Last major update issued on October 21, 2004 at 02:40 UTC. The next major update will be on October 25 as I will be attending a DXLC board meeting.
[Solar and geomagnetic data - last month (updated daily)]
[Solar wind and electron fluence charts (updated daily)]
[Solar cycles 21-23 (last update October 2, 2004)]
[Solar cycles 1-20]
[Graphical comparison of cycles 21, 22 and 23 (last update October 2, 2004)]
[Graphical comparison of cycles 2, 10, 13, 17, 20 and 23 (last update October 2, 2004)]
[Historical solar and geomagnetic data charts 1954-2004 (last update August 28, 2004)]
[Archived reports (last update October 18, 2004)]
The geomagnetic field was quiet to active on October 20. Solar wind speed ranged between 348 and 449 km/sec under the influence of a coronal hole flow.
Solar flux measured at 20h UTC on 2.8 GHz was 111.3. The planetary A
index was 12 (STAR Ap - based on the mean of three hour interval ap indices: 11.5).
Three hour interval K indices: 13314412 (planetary), 23313322 (Boulder).
The background x-ray flux is at the class B3 level.
At midnight there were 7 spotted regions on the visible solar disk. The solar flare activity level was moderate. A total of 1 C and 1 M class events was recorded during the day.
Region 10682 decayed slowly with the single penumbra losing area.
Region 10683 developed new spots and has minor polarity intermixing.
Region 10684 decayed slowly and quietly.
Region 10685 developed slowly and was quiet.
Region 10687 is a fairly complex and compact region with most spots inside a single penumbra. Further M class flaring is possible. Flare: M2.6 at 10:51 UTC.
New region 10688 emerged in the southwest quadrant on October 19 and was numbered by SEC the following day. The region developed slowly on October 20.
Spotted regions not numbered by NOAA/SEC:
[S464] A new bipolar region emerged immediately to the west of region 10682 on October 18. Quick development was observed late on October 19 and early on October 20. A minor M class flare is possible. Location at midnight: S12W36. Flare: C4.5 at 02:13 UTC.
October 19-21: No obviously Earth directed CMEs observed.
Coronal hole history (since late October 2002)
Compare today's report with the situation one solar rotation ago: 28 days ago 27 days ago 26 days ago
A recurrent coronal hole (CH120) - an extension of the northern polar coronal hole - will be in a geoeffective position on October 19-22.
Processed SOHO/EIT 284 image at 19:06 UTC on October 20. The darkest areas on the solar disk are likely coronal holes.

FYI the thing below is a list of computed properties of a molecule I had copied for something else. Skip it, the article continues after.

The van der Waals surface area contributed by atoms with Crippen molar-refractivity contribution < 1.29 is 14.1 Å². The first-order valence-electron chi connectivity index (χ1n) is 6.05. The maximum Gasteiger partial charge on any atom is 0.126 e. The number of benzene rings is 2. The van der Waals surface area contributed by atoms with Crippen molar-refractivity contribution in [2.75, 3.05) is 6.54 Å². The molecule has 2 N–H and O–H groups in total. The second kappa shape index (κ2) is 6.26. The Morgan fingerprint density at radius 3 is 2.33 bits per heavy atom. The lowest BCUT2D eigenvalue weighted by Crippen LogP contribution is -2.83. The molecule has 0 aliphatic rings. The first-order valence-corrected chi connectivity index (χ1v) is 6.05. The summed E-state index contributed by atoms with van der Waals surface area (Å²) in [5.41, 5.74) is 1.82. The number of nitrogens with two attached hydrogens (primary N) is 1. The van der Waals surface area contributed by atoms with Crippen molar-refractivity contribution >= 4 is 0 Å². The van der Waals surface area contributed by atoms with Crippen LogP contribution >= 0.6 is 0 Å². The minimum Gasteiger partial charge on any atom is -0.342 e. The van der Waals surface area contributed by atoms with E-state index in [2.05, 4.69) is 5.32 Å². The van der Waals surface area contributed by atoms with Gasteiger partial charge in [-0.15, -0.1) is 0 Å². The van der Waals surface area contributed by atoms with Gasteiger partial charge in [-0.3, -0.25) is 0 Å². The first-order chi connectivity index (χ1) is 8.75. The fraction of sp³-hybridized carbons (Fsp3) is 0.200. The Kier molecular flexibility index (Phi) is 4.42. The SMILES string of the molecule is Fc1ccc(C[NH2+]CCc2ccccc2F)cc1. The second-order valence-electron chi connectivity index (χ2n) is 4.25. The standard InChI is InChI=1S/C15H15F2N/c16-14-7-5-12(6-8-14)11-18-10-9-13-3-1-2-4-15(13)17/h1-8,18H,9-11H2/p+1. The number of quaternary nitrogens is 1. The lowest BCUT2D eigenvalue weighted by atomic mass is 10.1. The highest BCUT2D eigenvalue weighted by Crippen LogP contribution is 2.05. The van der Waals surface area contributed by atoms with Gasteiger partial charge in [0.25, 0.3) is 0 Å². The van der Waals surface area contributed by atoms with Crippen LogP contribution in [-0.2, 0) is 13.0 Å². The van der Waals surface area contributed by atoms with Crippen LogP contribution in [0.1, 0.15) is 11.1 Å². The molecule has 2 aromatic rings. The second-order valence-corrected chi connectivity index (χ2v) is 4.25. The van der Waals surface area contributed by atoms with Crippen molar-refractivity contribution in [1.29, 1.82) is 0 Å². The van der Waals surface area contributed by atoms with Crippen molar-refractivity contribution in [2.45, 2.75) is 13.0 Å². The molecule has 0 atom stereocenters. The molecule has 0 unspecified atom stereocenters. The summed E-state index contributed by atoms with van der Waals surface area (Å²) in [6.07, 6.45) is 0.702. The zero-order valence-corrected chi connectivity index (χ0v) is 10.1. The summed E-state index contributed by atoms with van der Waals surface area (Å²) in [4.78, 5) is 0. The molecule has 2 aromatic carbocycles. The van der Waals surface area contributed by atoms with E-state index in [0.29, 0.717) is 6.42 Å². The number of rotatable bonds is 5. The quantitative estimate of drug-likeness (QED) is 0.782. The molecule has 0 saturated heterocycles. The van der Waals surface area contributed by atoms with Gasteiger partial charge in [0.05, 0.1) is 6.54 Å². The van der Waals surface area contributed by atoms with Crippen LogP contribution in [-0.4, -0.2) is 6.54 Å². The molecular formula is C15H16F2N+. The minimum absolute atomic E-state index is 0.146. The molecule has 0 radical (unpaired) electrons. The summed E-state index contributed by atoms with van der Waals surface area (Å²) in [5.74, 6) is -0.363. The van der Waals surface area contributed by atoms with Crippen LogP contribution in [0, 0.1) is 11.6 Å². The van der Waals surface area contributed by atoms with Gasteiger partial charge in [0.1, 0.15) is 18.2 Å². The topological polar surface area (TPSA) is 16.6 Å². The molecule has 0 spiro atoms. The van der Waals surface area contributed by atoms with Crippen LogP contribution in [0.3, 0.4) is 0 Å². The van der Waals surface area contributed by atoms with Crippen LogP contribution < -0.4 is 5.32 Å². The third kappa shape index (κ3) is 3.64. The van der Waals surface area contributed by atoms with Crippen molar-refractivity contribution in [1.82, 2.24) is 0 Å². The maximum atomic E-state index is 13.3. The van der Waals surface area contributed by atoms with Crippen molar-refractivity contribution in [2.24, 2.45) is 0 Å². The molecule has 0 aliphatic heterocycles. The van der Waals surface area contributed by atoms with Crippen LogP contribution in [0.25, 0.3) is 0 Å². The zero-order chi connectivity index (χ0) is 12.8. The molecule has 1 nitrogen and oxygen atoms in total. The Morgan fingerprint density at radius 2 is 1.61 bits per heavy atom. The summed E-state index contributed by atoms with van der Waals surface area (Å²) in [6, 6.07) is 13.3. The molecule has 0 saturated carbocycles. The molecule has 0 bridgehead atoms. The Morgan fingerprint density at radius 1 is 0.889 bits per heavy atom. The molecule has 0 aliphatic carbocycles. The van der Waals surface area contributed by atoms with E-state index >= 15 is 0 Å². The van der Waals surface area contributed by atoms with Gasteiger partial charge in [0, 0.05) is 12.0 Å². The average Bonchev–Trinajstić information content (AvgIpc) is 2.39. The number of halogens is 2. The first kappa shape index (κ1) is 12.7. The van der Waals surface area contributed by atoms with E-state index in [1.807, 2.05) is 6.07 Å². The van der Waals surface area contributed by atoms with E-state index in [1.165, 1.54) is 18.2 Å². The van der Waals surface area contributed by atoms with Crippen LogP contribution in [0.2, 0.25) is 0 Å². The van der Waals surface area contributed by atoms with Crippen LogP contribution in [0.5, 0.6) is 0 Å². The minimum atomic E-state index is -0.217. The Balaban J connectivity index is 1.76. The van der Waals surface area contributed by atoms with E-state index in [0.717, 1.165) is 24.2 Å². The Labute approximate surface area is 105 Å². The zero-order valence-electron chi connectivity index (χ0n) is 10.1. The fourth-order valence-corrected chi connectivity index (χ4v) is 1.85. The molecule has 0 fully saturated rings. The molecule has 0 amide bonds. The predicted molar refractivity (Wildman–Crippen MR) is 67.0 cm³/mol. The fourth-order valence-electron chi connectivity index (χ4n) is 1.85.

The geomagnetic field is expected to be quiet to unsettled on October 21 and quiet on October 22. A recurrent high speed coronal hole stream (from coronal hole CH120) will likely reach Earth on October 23 and cause unsettled to active conditions during the latter half of that day and on October 24-25.
|Coronal holes (1)||Coronal mass ejections (2)||M and X class flares (3)|
1) Effects from a coronal hole could reach Earth within the next 5 days. When the high speed stream has arrived
the color changes to green.
2) Material from a CME is likely to impact Earth within 96 hours.
3) There is a possibility of either M or X class flares within the next 48 hours.
Green: 0-20% probability, Yellow: 20-60% probability, Red: 60-100% probability.
Long distance low and medium frequency (below 2 MHz) propagation along east-west paths over high and upper middle latitudes is fair. Propagation along long distance north-south paths is poor. Trans Atlantic propagation conditions are monitored every night on 1470 kHz. Dominant station tonight: none, only a few weak signals observed. On other frequencies propagation was best towards the Canadian Atlantic provinces and the northeastern and southeastern part of the USA. I observed 3 stations on 610 kHz: the frequency dominant WIOD, CHNC and an unidentified station. 850 kHz had WEEI Boston at times with an excellent signal, occasionally with WFTL a strong second signal. Most of the New York 50 kW stations had strong signals.
Compare to the previous day's image.
Data for all numbered solar regions according to the Solar Region Summary provided by NOAA/SEC. Comments are my own, as is the STAR spot count (spots observed at or inside a few hours before midnight) and data for regions not numbered by SEC or where SEC has observed no spots. SEC active region numbers in the table below and in the active region map above are the historic SEC/USAF numbers.
|Active region||Date numbered||SEC
|Location at midnight||Area||Classification||Comment|
classification was CAO
at midnight, area 0090
SEC has included the
spots of region S464
area was 0070
formerly region S465
classification was DAO
|Total spot count:||59||67|
flux at Earth
|International sunspot number||Smoothed sunspot number|
cycle 23 sunspot max.
|2004.04||101.2||39.3||(44.6 predicted, -2.5)|
|2004.05||99.8||41.5||(40.9 predicted, -3.7)|
|2004.06||97.4||43.2||(38.0 predicted, -2.9)|
|2004.07||119.1||51.0||(36.2 predicted, -1.8)|
|2004.08||109.6||40.9||(34.6 predicted, -1.6)|
|2004.09||103.1||27.7||(32.8 predicted, -1.6)|
|2004.10||90.6 (1)||22.8 (2)||(30.5 predicted, -2.3)|
1) Running average based on the daily 20:00 UTC observed solar flux value at 2800 MHz.
2) Unofficial, accumulated value based on the Boulder (NOAA/SEC) sunspot number. The official international sunspot number is typically 30-50% less.
This report has been prepared by Jan Alvestad. It is based partly on my own observations and analysis, and partly on data from some of these solar data sources. All time references are to the UTC day. Comments and suggestions are always welcome.